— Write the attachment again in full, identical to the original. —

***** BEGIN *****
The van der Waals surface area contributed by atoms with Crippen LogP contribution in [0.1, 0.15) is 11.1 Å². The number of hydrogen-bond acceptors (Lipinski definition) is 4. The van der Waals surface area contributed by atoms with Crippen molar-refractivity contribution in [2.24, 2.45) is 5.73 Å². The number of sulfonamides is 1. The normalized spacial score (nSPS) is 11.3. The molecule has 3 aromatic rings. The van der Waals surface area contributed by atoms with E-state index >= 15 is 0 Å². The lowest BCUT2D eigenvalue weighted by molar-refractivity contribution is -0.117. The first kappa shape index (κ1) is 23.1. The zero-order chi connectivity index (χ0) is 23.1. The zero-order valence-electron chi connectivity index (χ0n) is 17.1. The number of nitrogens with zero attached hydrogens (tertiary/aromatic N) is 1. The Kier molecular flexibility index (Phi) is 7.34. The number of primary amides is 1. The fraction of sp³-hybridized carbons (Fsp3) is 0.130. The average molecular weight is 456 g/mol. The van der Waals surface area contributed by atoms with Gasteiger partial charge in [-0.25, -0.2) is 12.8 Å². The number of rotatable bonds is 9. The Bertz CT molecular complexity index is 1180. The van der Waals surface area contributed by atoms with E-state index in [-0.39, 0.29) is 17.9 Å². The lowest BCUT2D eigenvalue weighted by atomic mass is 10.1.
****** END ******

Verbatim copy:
The van der Waals surface area contributed by atoms with Crippen LogP contribution in [0.1, 0.15) is 11.1 Å². The number of hydrogen-bond acceptors (Lipinski definition) is 4. The van der Waals surface area contributed by atoms with Crippen molar-refractivity contribution in [2.24, 2.45) is 5.73 Å². The number of sulfonamides is 1. The normalized spacial score (nSPS) is 11.3. The molecule has 3 aromatic rings. The van der Waals surface area contributed by atoms with E-state index >= 15 is 0 Å². The lowest BCUT2D eigenvalue weighted by molar-refractivity contribution is -0.117. The first kappa shape index (κ1) is 23.1. The zero-order chi connectivity index (χ0) is 23.1. The zero-order valence-electron chi connectivity index (χ0n) is 17.1. The number of nitrogens with zero attached hydrogens (tertiary/aromatic N) is 1. The Kier molecular flexibility index (Phi) is 7.34. The number of primary amides is 1. The fraction of sp³-hybridized carbons (Fsp3) is 0.130. The average molecular weight is 456 g/mol. The van der Waals surface area contributed by atoms with Gasteiger partial charge in [-0.25, -0.2) is 12.8 Å². The number of rotatable bonds is 9. The Bertz CT molecular complexity index is 1180. The van der Waals surface area contributed by atoms with E-state index in [-0.39, 0.29) is 17.9 Å². The lowest BCUT2D eigenvalue weighted by atomic mass is 10.1.